You know who you are.

Evict the UN

I want to vote for this guy

Today, Tom Tancredo introduced a bill, called the UN Eviction Act, to evict the UN from the United States.

“The U.N. has coddled brutal dictators, anti-Semites, state sponsors of terrorism, and nuclear proliferators – while excluding democratic countries from member ship and turning a blind eye to humanitarian tragedies and gross violations of human rights around the globe,” Tancredo said. “The U.N.’s continued presence in the United States is an embarrassment to our nation, and the time has come for this ineffective organization to pack its bags and hit the road.”

The United Nations is hosting dictators from around the world this week, including President Mahmoud Ahmadinejad, Iran’s brutal dictator. His speech has drawn thousands of protestors in New York City.

But of course, they'll show up in London like a bunch of boat people in thousand dollar suits and start demanding champagne breakfast meetings and free hotel space.

On the other hand, it does mean they'll be there when the oceans rise from global warming and London is under water...

Four thousand smackaroons!

I could use some of that.

I liked Kathy's idea that all the Canadian conservative bloggers file HRC complaints against each other, and then split the dough.

Health Canada scientist gets $4,000 for 'hurt feelings'
Don Butler , Canwest News Service

OTTAWA - The Canadian Human Rights Tribunal has awarded a former Health Canada scientist $4,000 for "hurt feelings" after a supervisor's comment that he liked visible minorities was deemed to be racist.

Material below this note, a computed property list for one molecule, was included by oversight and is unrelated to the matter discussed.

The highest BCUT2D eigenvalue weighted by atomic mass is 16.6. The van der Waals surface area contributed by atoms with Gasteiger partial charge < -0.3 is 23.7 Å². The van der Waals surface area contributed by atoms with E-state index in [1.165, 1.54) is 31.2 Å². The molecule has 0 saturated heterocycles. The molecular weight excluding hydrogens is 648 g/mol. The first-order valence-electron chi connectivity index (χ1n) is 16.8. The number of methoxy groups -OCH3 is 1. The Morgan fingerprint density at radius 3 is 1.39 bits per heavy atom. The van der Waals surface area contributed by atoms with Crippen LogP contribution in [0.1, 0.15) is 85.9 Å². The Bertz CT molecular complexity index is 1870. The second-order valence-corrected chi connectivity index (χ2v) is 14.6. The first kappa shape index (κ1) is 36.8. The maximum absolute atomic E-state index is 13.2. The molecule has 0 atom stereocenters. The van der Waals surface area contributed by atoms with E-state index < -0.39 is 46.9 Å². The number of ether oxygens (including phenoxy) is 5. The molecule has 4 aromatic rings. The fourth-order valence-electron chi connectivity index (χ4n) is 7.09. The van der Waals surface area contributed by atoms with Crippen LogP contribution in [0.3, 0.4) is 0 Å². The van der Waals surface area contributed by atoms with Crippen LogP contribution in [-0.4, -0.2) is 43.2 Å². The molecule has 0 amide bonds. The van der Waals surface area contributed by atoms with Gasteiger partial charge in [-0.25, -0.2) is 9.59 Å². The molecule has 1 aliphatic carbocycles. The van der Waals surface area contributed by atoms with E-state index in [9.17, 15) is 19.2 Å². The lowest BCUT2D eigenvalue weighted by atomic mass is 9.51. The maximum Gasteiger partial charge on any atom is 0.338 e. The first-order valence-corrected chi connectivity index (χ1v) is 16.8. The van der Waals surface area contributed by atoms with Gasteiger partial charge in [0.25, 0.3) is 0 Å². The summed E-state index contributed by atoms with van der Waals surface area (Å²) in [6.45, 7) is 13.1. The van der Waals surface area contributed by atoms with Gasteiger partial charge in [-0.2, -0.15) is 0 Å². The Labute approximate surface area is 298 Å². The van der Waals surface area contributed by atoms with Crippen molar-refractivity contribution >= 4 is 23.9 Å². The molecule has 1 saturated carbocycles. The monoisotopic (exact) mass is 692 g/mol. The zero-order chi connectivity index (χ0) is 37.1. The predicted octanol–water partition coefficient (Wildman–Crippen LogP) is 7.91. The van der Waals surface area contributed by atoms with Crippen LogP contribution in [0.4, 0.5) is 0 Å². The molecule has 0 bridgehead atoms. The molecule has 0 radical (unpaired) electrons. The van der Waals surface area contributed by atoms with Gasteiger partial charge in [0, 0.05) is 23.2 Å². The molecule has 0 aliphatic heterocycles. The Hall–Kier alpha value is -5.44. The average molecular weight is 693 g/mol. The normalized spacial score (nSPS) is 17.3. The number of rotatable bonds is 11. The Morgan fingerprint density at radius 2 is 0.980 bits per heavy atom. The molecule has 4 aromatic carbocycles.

When he was introduced to staff, Lachance told his audience that he liked visible minorities. An offended Chopra complained that the comment was a "deeply insensitive racial remark toward visible minority employees of the bureau." The tribunal concurred, finding that Lachance's comment was "offensive to Dr. Chopra and, by any standard, racist, even if some people in attendance did not find it to be so."

The tribunal chastised Dr. Chopra for asserting that every manager at Health Canada practices system racial discrimination, and every appointment in the past 20 years has been discriminatory. It said such sweeping assertions, made "without a proper evidentiary basis," undermine Chopra's credibility and "have a negative impact on the promotion of human rights."

Heh. The CHRC has learned to spell "evidentiary". Bet they had to look it up in the library.

comment from BCF: "We don't believe you but here's 4 Grand. Ok I'm suing Canada at the CHRC"


I've had a GREAT idea!

I think the HRC could make a lot of money if they put it on TV on Saturday afternoons as game show.

The HRC Show.

They could do it like those big American shows like the Price is Right and Family Feud I used to watch in the 70s. Lots of glitter and sparkles and the HRC commissioners could dress up in ruffle shirts and dinner jackets and black ties and go around kissing the female contestant complainants.

Every week you could get a set of four or five contestants complainants, and you get the complainee (or whatever you call the victims) to put on a black hood and sit on a chair in a spotlight. Then the conplainants would get to write down their complaints on a little card that the studio audience could see and the complainee has to guess what the charges are. The audience gets to shout out hints like "Homophobe!" and "racist bastard!" to help him out. The complestants get an extra $500 whenever the victim gets the answer wrong (or you can't make out what he's shouting through the hood).